Confusion Matrix — how it’s connected with the cyber-security
In the field of machine learning and specifically, the problem of statistical classification Confusion Matrix is a fairly common term. Today I would be trying to relate it with cybersecurity.
The confusion matrix is another classification metric that can be used to tell how well our model is performing. Yet it is more often used in various places which might not be using the confusion matrix.
It is a performance measurement for a machine learning classification problem where output can be two or more classes. It is a table with 4 different combinations of predicted and actual values.
True Positive: This column holds the number of data out of the total, which is True in actual data and is correctly predicted by the machine.
False Positive: This column hold the number of data out of the total, which is True in actual data, but the machine predicted them false.
False Negative: This column holds the number of data out of the total, which is False in actual data and machine predicted then wrong, i.e., True.
True Negative: This column holds the number of data out of the total, which is False in actual data, and the machine also predicted then false, i.e., which means correct prediction.
So this would give an idea of what the four boxes in the confusion matrix are representing.
So what makes the confusion matrix so peculiar is the presence and distinction of type 1 and type 2 errors.
High accuracy is always the goal be it machine learning or any other field. But the question is does high accuracy always mean better results. Well in most cases the answer is yes but let me give you an example where we might have to go beyond the common notion that we can blindly go towards a higher accuracy.
Let’s say an anti-virus company came with an AI-based anti-virus that detects all the suspecting files. This model is giving 97 percent accuracy. Let’s say the model is working on your PC and you are there working on the next big thing. You just created an executable script which is very crucial for you but the anti-virus being an AI model gave a “FALSE POSITIVE” that your file is a virus.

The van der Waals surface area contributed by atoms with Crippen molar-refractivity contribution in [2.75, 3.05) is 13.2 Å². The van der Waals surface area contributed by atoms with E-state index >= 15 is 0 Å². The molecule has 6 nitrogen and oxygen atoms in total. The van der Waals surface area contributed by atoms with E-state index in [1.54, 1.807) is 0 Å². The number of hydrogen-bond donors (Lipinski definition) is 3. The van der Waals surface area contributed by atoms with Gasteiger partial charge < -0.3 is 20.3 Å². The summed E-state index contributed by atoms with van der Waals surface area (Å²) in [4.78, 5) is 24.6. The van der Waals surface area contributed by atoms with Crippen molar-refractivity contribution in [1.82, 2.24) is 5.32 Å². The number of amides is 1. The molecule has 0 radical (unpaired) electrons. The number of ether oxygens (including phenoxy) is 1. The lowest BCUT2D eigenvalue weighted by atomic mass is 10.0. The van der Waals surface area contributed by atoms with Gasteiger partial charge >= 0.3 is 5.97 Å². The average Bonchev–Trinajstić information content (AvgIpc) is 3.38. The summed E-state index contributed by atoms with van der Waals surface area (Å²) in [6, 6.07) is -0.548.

But on the other hand, let’s say that you downloaded a few music videos that might have contained some malicious package but your model was unable to detect it and gave a “FALSE NEGATIVE”.
So now you have a choice. What type of model would you prefer. The mere existence of a choice here means that just accuracy doesn’t suffice the need in some cases because in both these cases the accuracy remained the same.
So you might now have a gist of the importance of the two types of error in the confusion matrix and what they mean.
Cybercrime can be anything like:
- Stealing of personal data
- Identity stolen
- For stealing organizational data
- Steal bank card details.
- Hack emails for gaining information.
The trade-off between type 1 and type 2 errors is very critical in cybersecurity. Let’s take another example. Consider a face recognition system that is installed in front of the data warehouse which holds critical error. Consider that the manager comes and the recognition system is unable to recognize him. He tries to log in again and is allowed in.
This seems a pretty normal scenario. But let’s consider another condition. A new person comes and tries to log himself in. The recognition system makes an error and allows him in. Now, this is very dangerous. An unauthorized person has made an entry. This could be very damaging to the whole company.
In both cases, there was an error made by the security system. But the tolerance for False Negative here is 0 although we can still bear False Positive.
This shows the critical nature that might vary from use case to use case where we want a tradeoff between the two types of error.